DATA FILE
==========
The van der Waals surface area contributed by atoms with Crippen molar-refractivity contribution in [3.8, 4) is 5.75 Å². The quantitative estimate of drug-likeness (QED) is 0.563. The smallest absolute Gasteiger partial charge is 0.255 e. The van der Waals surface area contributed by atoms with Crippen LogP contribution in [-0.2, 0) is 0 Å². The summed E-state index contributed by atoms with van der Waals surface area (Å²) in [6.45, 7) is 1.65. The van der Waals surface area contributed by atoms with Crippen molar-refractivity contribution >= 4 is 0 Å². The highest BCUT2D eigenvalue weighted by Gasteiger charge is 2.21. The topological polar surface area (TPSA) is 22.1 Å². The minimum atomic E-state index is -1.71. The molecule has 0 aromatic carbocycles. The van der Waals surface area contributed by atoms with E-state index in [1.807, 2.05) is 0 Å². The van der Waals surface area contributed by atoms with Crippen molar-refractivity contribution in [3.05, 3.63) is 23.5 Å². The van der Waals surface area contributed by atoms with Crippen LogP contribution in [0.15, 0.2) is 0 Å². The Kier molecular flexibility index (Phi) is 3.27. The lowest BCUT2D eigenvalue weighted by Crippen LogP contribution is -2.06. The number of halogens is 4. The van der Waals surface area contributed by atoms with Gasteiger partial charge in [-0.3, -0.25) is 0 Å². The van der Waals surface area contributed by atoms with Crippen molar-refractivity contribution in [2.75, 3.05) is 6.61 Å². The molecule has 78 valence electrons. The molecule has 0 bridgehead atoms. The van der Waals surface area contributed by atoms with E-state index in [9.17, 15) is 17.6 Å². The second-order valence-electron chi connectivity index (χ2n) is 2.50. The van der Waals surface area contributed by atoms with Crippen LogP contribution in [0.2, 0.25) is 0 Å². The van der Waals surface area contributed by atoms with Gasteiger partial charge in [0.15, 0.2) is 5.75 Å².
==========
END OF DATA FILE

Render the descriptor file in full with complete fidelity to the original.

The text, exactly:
The van der Waals surface area contributed by atoms with Crippen molar-refractivity contribution in [3.8, 4) is 5.75 Å². The quantitative estimate of drug-likeness (QED) is 0.563. The smallest absolute Gasteiger partial charge is 0.255 e. The van der Waals surface area contributed by atoms with Crippen LogP contribution in [-0.2, 0) is 0 Å². The summed E-state index contributed by atoms with van der Waals surface area (Å²) in [6.45, 7) is 1.65. The van der Waals surface area contributed by atoms with Crippen molar-refractivity contribution >= 4 is 0 Å². The highest BCUT2D eigenvalue weighted by Gasteiger charge is 2.21. The topological polar surface area (TPSA) is 22.1 Å². The minimum atomic E-state index is -1.71. The molecule has 0 aromatic carbocycles. The van der Waals surface area contributed by atoms with E-state index in [1.807, 2.05) is 0 Å². The van der Waals surface area contributed by atoms with Crippen molar-refractivity contribution in [3.05, 3.63) is 23.5 Å². The van der Waals surface area contributed by atoms with Crippen LogP contribution in [0.15, 0.2) is 0 Å². The Kier molecular flexibility index (Phi) is 3.27. The lowest BCUT2D eigenvalue weighted by Crippen LogP contribution is -2.06. The number of halogens is 4. The van der Waals surface area contributed by atoms with Gasteiger partial charge in [-0.3, -0.25) is 0 Å². The van der Waals surface area contributed by atoms with Crippen molar-refractivity contribution in [2.75, 3.05) is 6.61 Å². The molecule has 78 valence electrons. The molecule has 0 bridgehead atoms. The van der Waals surface area contributed by atoms with E-state index in [9.17, 15) is 17.6 Å². The second-order valence-electron chi connectivity index (χ2n) is 2.50. The van der Waals surface area contributed by atoms with Crippen LogP contribution in [0.2, 0.25) is 0 Å². The van der Waals surface area contributed by atoms with Gasteiger partial charge in [0.15, 0.2) is 5.75 Å².